A Quick Tip when Working with Colour Gradients in CSS

A Quick Tip when Working with Colour Gradients in CSS

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Creating gradients in CSS

When work­ing with gradi­ents, I often see the fol­low­ing:

.foo {
    background-image: linear-gradient(lightBlue,
                                      blue);
}
.foo:hover {
    background-image: linear-gradient(lighterBlue,
                                      lightBlue);
}

That doesn’t look that bad does it? Imagine that you have to change the col­our of the ele­ment to red. That means chan­ging four val­ues, ugh.

Try using transparent gradients

Here is an easi­er way to handle the above:

.foo {
    background-color: blue;
    background-image: linear-gradient(hsla(0,0%,100%,.1),
                                      hsla(0,0%,100%,0));
}
.foo:hover {
    background-color: lightBlue;
}

Using trans­par­ent gradi­ents halves the num­ber of val­ues that need updat­ing if the col­our changes!

For those of you that noticed the use of hsla(0,0%,100%,0) instead of transparent, have a read of this art­icle that explains the subtle dif­fer­ence.

Addendum

As Justin poin­ted out in his com­ment, we can take this even fur­ther: by hav­ing the gradi­ent over­lay become light­er on hov­er, we only need to declare a single back­ground col­our! Here is an example:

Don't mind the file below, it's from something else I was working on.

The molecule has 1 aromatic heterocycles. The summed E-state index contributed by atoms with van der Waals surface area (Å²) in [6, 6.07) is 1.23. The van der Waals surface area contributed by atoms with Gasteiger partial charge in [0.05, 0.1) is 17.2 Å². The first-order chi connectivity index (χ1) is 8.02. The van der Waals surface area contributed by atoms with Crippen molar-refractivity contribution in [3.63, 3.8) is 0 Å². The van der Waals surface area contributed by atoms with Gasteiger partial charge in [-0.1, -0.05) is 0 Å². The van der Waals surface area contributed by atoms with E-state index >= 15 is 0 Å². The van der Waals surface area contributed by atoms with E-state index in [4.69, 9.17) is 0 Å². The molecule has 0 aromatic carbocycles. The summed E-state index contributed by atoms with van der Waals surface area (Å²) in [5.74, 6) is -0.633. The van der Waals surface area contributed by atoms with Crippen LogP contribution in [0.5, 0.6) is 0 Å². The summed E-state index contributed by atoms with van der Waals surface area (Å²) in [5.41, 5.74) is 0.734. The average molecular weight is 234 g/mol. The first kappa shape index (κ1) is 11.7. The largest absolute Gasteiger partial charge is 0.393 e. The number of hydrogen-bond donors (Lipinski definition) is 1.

.foo {
    background-color: blue;
    background-image: linear-gradient(hsla(0,0%,100%,.1),
                                      hsla(0,0%,100%,0));
}
.foo:hover {
    background-image: linear-gradient(hsla(0,0%,100%,.2),
                                      hsla(0,0%,100%,.1));
}

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5 Comments

  1. Cerebrl

    This is really great advice, although I’d go one step fur­ther. Rather than alter­ing the back­ground col­ors when the state of an ele­ment is changed, alter the gradi­ent itself. Now, you have only the root col­or to change. This works when the you’re not chan­ging the col­or, but chan­ging the bright­ness (up or down) of the col­or, which is almost always the case.

    Here’s an example:

    .foo {
    back­ground-col­or: blue
    back­ground-image: linear-gradient(hsla(0,0%, 100%, 0.1), hsla(0,0%, 100%, 0));
    }

    .foo:hover {
    back­ground-image: linear-gradient(hsla(0,0%, 100%, 0.2), hsla(0,0%, 100%, 0.1));
    }

    This meth­od has saved me many times dur­ing small redesigns to com­plex UI’s. Hope it helps!

  2. Joshua Hibbert

    Great advice Justin. Simplifying even fur­ther; it seems so obvi­ous now that you have men­tioned it to me!

  3. BigBossSNK

    back­ground-col­or change on hov­er is
    syn­tactic­ally clear­er AND
    allows a trans­ition to occur.

    I don’t see a bene­fit to switch­ing lin­ear-gradi­ent on hov­er